On defining truth

Journal of Mass Media Ethics 5 (3):168 – 177 (1990)
Communication of all sorts is passed off as "truth," when in fact it is a collection of varying degrees of truth, half-truth, and untruth. This article seeks to put the semantic spaciousness of the word truth into a more comprehensive context. It does so through construction of a continuum of terms, divided into four practical categories - (a) intent to be open and fully honest, (b) intent to be honest but with selective use of information, (c) use of untruths but with no intent to deceive, and (d) conscious intent to deceive. Analysis of the categories relates each to degrees of ethical behavior of the communicator.
Keywords No keywords specified (fix it)
Categories (categorize this paper)
DOI 10.1207/s15327728jmme0503_2
 Save to my reading list
Follow the author(s)
My bibliography
Export citation
Find it on Scholar
Edit this record
Mark as duplicate
Revision history Request removal from index
Download options
PhilPapers Archive

Upload a copy of this paper     Check publisher's policy on self-archival     Papers currently archived: 24,411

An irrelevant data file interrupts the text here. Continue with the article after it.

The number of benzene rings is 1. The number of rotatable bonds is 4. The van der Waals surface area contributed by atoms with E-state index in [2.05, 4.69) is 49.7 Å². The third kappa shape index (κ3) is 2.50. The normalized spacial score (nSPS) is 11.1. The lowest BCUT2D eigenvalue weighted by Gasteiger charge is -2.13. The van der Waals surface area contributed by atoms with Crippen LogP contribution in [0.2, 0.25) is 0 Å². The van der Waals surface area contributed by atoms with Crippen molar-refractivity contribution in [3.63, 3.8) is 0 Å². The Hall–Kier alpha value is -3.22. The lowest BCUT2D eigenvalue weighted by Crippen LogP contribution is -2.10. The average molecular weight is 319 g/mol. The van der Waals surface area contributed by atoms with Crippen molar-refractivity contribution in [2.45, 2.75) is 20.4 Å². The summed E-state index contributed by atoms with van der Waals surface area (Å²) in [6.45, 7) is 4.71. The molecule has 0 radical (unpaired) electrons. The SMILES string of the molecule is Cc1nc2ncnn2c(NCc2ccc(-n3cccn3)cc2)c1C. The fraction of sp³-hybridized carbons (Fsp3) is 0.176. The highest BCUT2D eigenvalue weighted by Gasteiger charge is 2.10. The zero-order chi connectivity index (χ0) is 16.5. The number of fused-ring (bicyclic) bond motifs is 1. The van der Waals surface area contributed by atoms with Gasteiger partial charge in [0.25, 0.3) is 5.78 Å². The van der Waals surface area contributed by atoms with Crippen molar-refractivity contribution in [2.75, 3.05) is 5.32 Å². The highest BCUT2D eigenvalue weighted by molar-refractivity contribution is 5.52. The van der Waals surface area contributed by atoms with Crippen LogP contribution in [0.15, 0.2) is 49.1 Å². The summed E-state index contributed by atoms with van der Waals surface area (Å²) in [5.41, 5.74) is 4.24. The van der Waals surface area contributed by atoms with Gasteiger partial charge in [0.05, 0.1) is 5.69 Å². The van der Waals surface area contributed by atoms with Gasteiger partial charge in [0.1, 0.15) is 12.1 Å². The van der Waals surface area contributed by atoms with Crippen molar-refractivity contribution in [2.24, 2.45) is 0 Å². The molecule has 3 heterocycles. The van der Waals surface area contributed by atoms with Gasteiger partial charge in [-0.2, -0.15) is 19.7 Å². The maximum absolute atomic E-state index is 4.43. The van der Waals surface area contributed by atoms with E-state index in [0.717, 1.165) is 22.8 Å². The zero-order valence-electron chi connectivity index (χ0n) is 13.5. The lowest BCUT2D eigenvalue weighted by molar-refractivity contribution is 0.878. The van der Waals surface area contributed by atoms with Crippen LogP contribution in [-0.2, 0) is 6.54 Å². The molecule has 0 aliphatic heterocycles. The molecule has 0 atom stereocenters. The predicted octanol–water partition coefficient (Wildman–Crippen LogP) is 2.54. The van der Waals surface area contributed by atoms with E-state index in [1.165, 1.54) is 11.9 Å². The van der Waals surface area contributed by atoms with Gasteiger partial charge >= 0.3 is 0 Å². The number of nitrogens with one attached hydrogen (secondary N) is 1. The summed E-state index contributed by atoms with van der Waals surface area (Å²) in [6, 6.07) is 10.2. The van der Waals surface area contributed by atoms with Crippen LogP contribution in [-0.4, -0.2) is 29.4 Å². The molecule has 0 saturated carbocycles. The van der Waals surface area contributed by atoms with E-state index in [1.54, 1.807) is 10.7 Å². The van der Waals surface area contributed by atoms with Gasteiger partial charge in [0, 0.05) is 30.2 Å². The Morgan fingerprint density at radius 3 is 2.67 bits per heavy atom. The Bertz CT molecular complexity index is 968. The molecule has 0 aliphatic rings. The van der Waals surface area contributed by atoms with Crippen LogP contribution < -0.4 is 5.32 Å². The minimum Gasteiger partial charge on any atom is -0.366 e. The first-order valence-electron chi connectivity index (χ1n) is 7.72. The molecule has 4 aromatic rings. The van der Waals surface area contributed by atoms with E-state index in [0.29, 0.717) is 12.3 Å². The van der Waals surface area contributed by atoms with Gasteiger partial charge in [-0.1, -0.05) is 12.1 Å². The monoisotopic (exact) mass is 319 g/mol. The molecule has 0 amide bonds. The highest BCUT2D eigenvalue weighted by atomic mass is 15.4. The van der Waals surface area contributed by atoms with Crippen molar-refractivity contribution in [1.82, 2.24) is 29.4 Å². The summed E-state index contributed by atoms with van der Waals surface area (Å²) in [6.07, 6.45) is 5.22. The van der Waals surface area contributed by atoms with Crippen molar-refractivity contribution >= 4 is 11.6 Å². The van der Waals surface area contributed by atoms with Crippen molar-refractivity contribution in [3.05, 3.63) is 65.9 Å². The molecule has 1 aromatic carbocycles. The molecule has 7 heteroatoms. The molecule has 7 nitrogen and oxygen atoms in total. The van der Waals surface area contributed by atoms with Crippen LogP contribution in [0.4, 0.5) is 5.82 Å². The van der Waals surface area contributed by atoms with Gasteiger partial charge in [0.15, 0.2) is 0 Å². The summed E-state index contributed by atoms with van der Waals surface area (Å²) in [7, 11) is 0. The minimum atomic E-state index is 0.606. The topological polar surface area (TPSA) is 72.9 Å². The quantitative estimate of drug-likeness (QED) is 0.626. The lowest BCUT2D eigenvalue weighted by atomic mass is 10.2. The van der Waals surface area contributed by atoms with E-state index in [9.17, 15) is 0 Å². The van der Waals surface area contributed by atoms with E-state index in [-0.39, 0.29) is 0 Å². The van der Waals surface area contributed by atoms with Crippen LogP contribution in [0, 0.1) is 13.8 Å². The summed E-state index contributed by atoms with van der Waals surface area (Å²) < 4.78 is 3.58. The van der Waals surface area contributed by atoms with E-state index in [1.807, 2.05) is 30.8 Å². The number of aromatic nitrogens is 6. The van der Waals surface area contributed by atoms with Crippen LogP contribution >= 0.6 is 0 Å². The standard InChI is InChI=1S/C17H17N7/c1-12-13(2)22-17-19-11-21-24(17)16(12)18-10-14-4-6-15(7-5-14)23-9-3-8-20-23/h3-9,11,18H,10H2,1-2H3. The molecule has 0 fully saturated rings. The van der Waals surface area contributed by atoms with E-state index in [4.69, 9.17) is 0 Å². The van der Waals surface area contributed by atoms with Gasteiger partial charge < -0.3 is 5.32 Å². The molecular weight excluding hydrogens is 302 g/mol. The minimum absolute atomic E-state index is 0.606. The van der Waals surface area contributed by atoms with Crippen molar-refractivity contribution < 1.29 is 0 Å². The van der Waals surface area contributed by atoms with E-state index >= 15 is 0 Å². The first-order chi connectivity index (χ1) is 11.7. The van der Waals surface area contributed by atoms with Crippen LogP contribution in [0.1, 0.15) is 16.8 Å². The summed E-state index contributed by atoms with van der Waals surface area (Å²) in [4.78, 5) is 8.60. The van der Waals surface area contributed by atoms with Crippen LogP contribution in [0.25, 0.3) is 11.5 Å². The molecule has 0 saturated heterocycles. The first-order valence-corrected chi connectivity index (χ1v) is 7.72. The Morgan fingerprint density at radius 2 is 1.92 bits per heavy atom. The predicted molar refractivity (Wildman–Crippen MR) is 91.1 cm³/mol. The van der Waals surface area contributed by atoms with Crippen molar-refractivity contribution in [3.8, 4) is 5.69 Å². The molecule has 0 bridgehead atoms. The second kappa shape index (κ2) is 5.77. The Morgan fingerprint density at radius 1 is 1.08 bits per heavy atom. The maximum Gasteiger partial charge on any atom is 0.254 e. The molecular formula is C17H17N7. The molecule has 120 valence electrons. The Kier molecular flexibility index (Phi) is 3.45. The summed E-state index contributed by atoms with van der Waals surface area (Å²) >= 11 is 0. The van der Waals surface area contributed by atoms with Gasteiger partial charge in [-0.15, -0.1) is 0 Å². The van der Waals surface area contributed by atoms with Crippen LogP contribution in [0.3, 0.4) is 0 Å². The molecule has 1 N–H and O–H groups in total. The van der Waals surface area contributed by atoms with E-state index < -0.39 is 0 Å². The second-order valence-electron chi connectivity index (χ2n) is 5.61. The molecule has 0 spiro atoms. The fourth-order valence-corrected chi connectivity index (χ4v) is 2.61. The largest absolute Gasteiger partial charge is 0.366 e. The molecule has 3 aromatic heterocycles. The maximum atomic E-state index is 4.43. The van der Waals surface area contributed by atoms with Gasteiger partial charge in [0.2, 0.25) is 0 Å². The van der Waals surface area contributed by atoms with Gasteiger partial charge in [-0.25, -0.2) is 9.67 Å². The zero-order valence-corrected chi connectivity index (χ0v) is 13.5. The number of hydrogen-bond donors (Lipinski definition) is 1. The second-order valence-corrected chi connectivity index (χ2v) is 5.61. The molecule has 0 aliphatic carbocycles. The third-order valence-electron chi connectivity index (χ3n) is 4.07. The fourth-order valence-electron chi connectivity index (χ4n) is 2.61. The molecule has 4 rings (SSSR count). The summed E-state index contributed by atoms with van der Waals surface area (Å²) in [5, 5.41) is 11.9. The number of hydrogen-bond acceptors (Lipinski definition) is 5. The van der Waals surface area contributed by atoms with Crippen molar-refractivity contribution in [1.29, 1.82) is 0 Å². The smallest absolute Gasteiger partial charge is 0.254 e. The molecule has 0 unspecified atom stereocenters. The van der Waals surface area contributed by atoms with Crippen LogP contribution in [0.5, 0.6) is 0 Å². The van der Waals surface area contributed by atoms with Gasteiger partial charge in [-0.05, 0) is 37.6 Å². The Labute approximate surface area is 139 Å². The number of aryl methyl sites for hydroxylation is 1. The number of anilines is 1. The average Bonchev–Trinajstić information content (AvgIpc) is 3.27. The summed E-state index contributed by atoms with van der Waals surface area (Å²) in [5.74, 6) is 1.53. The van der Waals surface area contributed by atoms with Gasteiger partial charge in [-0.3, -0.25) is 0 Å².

External links
Setup an account with your affiliations in order to access resources via your University's proxy server
Configure custom proxy (use this if your affiliation does not provide a proxy)
Through your library
References found in this work BETA
Walter Lippmann (1946). Public Opinion. Philosophical Review 55:497.
Farrand Sayre (1951). The Greek Cynics. Philosophical Review 60 (2):274-276.

Add more references

Citations of this work BETA
Seow Ting Lee (2011). Understanding Truth in Health Communication. Journal of Mass Media Ethics 26 (4):263-282.

Add more citations

Similar books and articles

Monthly downloads

Added to index


Total downloads

34 ( #141,379 of 1,924,752 )

Recent downloads (6 months)

1 ( #417,923 of 1,924,752 )

How can I increase my downloads?

My notes
Sign in to use this feature

Start a new thread
There  are no threads in this forum
Nothing in this forum yet.